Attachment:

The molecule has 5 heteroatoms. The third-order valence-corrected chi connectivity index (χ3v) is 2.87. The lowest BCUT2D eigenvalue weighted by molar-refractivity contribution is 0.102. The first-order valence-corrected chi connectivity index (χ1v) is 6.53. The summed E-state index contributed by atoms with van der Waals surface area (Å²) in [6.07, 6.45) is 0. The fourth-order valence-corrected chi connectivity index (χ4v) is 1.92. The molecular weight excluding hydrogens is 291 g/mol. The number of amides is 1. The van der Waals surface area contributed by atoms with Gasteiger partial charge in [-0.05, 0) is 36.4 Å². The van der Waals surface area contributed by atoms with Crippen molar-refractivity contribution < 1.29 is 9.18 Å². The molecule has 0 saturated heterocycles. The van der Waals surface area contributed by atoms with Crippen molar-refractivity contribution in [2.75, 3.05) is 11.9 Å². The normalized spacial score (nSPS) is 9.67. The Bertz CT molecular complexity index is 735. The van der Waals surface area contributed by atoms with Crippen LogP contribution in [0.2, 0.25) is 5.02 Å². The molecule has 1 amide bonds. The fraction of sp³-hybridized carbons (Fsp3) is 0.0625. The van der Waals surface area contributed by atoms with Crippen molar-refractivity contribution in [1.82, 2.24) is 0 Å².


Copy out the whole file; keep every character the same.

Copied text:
The molecule has 5 heteroatoms. The third-order valence-corrected chi connectivity index (χ3v) is 2.87. The lowest BCUT2D eigenvalue weighted by molar-refractivity contribution is 0.102. The first-order valence-corrected chi connectivity index (χ1v) is 6.53. The summed E-state index contributed by atoms with van der Waals surface area (Å²) in [6.07, 6.45) is 0. The fourth-order valence-corrected chi connectivity index (χ4v) is 1.92. The molecular weight excluding hydrogens is 291 g/mol. The number of amides is 1. The van der Waals surface area contributed by atoms with Gasteiger partial charge in [-0.05, 0) is 36.4 Å². The van der Waals surface area contributed by atoms with Crippen molar-refractivity contribution < 1.29 is 9.18 Å². The molecule has 0 saturated heterocycles. The van der Waals surface area contributed by atoms with Crippen molar-refractivity contribution in [2.75, 3.05) is 11.9 Å². The normalized spacial score (nSPS) is 9.67. The Bertz CT molecular complexity index is 735. The van der Waals surface area contributed by atoms with Crippen LogP contribution in [0.2, 0.25) is 5.02 Å². The molecule has 1 amide bonds. The fraction of sp³-hybridized carbons (Fsp3) is 0.0625. The van der Waals surface area contributed by atoms with Crippen molar-refractivity contribution in [1.82, 2.24) is 0 Å².